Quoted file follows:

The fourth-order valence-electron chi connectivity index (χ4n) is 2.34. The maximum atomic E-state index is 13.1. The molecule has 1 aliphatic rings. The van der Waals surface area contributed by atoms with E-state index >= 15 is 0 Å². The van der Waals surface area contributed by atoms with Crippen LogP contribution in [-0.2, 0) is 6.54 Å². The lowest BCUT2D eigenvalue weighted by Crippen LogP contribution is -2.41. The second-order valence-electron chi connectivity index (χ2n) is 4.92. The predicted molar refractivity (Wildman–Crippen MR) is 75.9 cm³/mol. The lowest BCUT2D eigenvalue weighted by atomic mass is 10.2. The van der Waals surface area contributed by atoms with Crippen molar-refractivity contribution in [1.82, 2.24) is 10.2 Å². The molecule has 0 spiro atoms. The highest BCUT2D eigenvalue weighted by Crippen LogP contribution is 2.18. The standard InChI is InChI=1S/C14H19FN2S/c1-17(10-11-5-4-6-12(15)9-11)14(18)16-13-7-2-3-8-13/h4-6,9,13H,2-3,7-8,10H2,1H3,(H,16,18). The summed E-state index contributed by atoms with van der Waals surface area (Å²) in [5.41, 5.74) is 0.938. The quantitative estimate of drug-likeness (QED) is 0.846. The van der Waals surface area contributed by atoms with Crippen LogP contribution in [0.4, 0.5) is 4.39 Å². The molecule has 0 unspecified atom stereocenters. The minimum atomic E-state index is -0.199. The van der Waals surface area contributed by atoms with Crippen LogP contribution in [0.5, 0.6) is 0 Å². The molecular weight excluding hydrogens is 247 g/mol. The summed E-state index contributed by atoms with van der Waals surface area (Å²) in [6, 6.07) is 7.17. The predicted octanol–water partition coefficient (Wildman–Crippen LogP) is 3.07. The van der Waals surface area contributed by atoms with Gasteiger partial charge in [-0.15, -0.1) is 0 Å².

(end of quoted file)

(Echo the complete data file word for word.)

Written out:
The fourth-order valence-electron chi connectivity index (χ4n) is 2.34. The maximum atomic E-state index is 13.1. The molecule has 1 aliphatic rings. The van der Waals surface area contributed by atoms with E-state index >= 15 is 0 Å². The van der Waals surface area contributed by atoms with Crippen LogP contribution in [-0.2, 0) is 6.54 Å². The lowest BCUT2D eigenvalue weighted by Crippen LogP contribution is -2.41. The second-order valence-electron chi connectivity index (χ2n) is 4.92. The predicted molar refractivity (Wildman–Crippen MR) is 75.9 cm³/mol. The lowest BCUT2D eigenvalue weighted by atomic mass is 10.2. The van der Waals surface area contributed by atoms with Crippen molar-refractivity contribution in [1.82, 2.24) is 10.2 Å². The molecule has 0 spiro atoms. The highest BCUT2D eigenvalue weighted by Crippen LogP contribution is 2.18. The standard InChI is InChI=1S/C14H19FN2S/c1-17(10-11-5-4-6-12(15)9-11)14(18)16-13-7-2-3-8-13/h4-6,9,13H,2-3,7-8,10H2,1H3,(H,16,18). The summed E-state index contributed by atoms with van der Waals surface area (Å²) in [5.41, 5.74) is 0.938. The quantitative estimate of drug-likeness (QED) is 0.846. The van der Waals surface area contributed by atoms with Crippen LogP contribution in [0.4, 0.5) is 4.39 Å². The molecule has 0 unspecified atom stereocenters. The minimum atomic E-state index is -0.199. The van der Waals surface area contributed by atoms with Crippen LogP contribution in [0.5, 0.6) is 0 Å². The molecular weight excluding hydrogens is 247 g/mol. The summed E-state index contributed by atoms with van der Waals surface area (Å²) in [6, 6.07) is 7.17. The predicted octanol–water partition coefficient (Wildman–Crippen LogP) is 3.07. The van der Waals surface area contributed by atoms with Gasteiger partial charge in [-0.15, -0.1) is 0 Å².